If you want to be ‘beautiful’ by today’s beauty industry standards, you’d better be prepared to part with some cash, writes Helen Barcham.
Every work morning, as I wait to board my bus from Parramatta station to the Western Sydney University campus, I find myself meditating on the in-your-face advertisement plastered on the window of the beauty clinic across the street.
The advertisement is not remarkable in the context of today’s advertising culture, but it is nevertheless alluring. It features several attractive, happy and confident-seeming women (and one man) alongside the text, ‘What’s your You Ness?’
This image exemplifies beautifully the paradox of today’s beauty industry.
The clinic promises to respect and amplify women’s ‘youness’ – which they define as ‘what makes you, well… you’. And yet, this promise is sold to women through a smorgasbord of products and services that, paradoxically, orient women’s bodies and psyches towards embodying the cultural ‘beauty’ ideal.
According to its website, the clinic promises to hit ‘reverse on sagging skin’ through skin tightening treatments; ‘leave others to guess’ about one’s age through cosmetic injectables; and promises women they’ll be ‘ready at a moment’s notice’ through laser hair removal. Ultimately, the promotion of these beauty regimes tells us that youthful or youth-like, thin and hairless bodies are the cultural ideal to which women should aspire. ‘Youness’, then, is a ‘false’ economy, re-routed to ‘sameness’.
Pain and Suffering is the Price to Pay for Looking and Feeling Good
In order to acquire the happiness and confidence of the models in the advertisements, women are, ironically, first required to endure pain and suffering in the form of endless laser treatments, surgical needles, chemical peels, injections, and take-home creams, among other body work.
Pain and suffering, we are told in today’s therapeutic society, is a necessary requirement of actively ‘looking after oneself’. As the adage goes, ‘no pain, no gain’.
This suffering is no mere coincidence or by-product, but a politically organised normalising apparatus, strategically pressed upon women to render them ‘passive… controllable and near completely docile’ according to its critics. It assembles them as masochists who will spend endless time, money and energy pursuing the beautiful life.
Technologies of the Self
With the rapid advancement of technology and its insinuation into everyday life, the beauty industry is able to create new solutions as quickly as it’s able to create new flaws. The terms of reference for looking and feeling beautiful are constantly being modified and refashioned.
The impermanence and elusiveness of the ‘goal posts’ helps inscribe women deeper into the self-perpetuating cycle of affective and aesthetic labour. Perfection, then, becomes untenable. Only failure to achieve perfection is real. And, with ‘failed bodies’, come new cycles of pain and suffering.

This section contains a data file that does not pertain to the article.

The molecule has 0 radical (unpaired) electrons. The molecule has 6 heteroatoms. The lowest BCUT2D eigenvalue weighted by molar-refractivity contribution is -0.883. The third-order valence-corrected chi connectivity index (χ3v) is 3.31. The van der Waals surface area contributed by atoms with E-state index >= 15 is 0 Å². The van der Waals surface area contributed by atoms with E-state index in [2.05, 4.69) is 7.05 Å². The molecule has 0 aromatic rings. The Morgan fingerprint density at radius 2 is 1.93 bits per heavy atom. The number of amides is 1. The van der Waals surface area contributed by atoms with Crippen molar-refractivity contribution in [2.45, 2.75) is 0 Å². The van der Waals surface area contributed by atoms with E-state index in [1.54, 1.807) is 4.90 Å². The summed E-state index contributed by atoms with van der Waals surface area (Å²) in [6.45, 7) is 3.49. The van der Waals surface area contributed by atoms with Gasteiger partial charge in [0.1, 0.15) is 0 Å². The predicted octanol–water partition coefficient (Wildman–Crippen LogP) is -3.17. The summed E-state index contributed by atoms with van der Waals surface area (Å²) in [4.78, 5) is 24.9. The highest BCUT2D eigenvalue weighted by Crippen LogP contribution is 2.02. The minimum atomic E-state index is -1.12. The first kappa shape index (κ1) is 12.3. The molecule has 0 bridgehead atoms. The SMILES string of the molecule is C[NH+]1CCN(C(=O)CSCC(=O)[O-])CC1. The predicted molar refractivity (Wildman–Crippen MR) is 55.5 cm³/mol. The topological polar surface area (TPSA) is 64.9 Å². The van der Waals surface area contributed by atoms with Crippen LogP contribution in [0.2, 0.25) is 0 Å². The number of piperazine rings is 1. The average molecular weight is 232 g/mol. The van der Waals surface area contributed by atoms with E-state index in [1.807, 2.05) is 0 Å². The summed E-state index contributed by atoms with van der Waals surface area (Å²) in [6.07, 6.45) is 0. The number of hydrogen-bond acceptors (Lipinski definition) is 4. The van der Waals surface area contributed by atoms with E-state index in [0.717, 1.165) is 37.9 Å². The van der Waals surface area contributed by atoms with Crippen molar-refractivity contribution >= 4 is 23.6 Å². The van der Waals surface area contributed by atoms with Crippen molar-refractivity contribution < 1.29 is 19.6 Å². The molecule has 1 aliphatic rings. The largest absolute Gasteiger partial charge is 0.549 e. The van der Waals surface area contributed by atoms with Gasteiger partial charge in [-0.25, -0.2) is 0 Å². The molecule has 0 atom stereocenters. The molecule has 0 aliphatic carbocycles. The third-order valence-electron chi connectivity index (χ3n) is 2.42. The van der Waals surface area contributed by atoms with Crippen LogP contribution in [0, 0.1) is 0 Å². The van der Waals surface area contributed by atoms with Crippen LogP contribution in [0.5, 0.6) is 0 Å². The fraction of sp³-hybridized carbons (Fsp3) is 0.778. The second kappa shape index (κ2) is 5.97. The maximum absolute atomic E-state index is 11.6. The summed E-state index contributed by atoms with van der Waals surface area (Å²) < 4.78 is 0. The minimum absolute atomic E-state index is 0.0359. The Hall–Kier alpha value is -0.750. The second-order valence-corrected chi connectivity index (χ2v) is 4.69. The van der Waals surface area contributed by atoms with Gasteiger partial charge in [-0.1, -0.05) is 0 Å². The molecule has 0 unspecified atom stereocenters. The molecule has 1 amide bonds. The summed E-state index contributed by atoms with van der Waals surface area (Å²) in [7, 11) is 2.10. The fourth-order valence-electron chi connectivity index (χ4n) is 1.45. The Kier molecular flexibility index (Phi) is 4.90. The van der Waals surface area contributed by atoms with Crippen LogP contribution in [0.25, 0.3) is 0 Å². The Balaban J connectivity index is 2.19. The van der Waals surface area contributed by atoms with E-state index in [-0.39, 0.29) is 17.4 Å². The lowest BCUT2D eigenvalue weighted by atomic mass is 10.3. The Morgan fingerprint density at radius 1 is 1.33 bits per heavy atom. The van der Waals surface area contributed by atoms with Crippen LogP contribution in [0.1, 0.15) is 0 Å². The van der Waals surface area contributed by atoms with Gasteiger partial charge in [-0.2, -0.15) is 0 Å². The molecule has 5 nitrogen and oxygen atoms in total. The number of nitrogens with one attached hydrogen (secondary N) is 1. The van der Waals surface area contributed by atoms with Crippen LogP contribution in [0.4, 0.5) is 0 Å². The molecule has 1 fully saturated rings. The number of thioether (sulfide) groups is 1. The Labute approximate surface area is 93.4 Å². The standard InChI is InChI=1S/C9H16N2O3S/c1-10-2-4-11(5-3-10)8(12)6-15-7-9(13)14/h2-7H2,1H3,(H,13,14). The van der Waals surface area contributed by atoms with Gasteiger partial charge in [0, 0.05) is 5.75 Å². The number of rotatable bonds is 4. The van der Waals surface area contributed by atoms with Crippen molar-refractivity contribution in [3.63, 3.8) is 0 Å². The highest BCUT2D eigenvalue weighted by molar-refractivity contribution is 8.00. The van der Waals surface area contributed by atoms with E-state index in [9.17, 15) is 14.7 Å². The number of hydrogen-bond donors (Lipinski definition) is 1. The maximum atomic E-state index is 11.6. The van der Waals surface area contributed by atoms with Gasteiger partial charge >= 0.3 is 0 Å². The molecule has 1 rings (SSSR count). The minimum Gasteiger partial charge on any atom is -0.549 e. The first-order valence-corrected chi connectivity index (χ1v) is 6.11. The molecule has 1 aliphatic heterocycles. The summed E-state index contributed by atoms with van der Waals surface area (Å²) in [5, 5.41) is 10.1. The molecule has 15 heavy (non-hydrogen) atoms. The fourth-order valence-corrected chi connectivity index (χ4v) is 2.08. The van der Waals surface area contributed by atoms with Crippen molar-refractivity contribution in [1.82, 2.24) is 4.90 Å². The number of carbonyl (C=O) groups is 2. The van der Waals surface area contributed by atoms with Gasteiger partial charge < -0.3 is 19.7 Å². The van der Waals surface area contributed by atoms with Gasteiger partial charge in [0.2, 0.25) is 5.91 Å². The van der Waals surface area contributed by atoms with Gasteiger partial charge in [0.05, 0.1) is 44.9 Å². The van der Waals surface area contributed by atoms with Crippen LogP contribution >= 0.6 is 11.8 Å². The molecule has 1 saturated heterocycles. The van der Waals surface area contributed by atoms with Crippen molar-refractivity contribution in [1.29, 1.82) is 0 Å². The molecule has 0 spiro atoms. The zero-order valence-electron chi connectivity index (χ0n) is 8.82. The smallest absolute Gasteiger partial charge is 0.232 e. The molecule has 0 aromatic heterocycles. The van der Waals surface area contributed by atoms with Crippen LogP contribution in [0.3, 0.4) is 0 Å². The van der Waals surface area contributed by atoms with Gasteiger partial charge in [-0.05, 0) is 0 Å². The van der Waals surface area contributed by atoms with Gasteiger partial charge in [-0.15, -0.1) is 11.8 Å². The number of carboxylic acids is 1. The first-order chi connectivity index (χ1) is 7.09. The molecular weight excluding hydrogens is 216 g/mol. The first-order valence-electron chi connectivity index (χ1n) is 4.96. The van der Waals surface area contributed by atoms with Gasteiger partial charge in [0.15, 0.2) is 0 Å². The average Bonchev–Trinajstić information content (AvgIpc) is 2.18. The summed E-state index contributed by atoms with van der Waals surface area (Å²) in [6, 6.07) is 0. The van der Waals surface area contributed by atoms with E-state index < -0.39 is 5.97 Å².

Today’s beauty regimes – some of which are legally required to be overseen by doctors and nurses – are conveniently available at most local shopping centres through ‘shop now and pay later’ arrangements. The industry is determined to broaden the pool of consumers and present the cultural ideal as within arms-reach of all.
The industry wants to naturalise beauty regimes so that its power and influence is camouflaged in everyday life.
The beauty industry’s endorsement of cultural ideals of perfect womanhood are hardly new. But the way in which it has co-opted a discourse of care is. It is refashioning itself from being an industry long-accused of serving patriarchal ends to an altruistic force helping women to ‘be the best versions of themselves’.
This refashioning helps it to remain culturally relevant while disguising the gendered normalisation that underpins it.
Take, for example, charismatic Australian ‘wellness coach’ Ashy Bines, who boasts a Facebook community of close to four million people, most of whom are women. Her business model appears to lean heavily on helping women get thinner through diet supplements, fitness and meal regimes, and memberships of her ‘Transformation Centre’. These selling pursuits are funnelled through the language of care and female empowerment.
For example, her manifesto states that she is fostering ‘a community of positive and proactive women who strive to be their best’. This benevolent statement is coupled with ‘inspirational’ images of female solidarity and empowerment.
Through this discourse of care, Bines is presented as an expert putting her genuine care for the health and happiness of the women she serves first. But through this articulation, she strategically distances herself from the wider beauty industry and seeks to evade associated claims of profiting and monetizing women’s insecurities.
Her business model incorporates what we might call ‘charismatic capitalism’. This concept includes techniques whereby selling masquerades as altruistic service and profit orientation is submerged. This kind of selling helps many in the beauty industry transform selling into nurturing functions such as ‘teaching’ and ‘sharing’, which helps to obscure and conceal the repressive gendered body-policing that sits at the core of their offerings.
For many women, it’s becoming increasingly difficult to untangle products and services that might enable them to ethically self-care from an industry that thrives on promoting culturally limited ideals around beauty and desirability.
But, as political theorist Claudia Leeb reminds us, suffering is the physical moment when the negative conditions of capitalism are both felt and exposed. And precisely the moment when transformative agency becomes necessary and possible.
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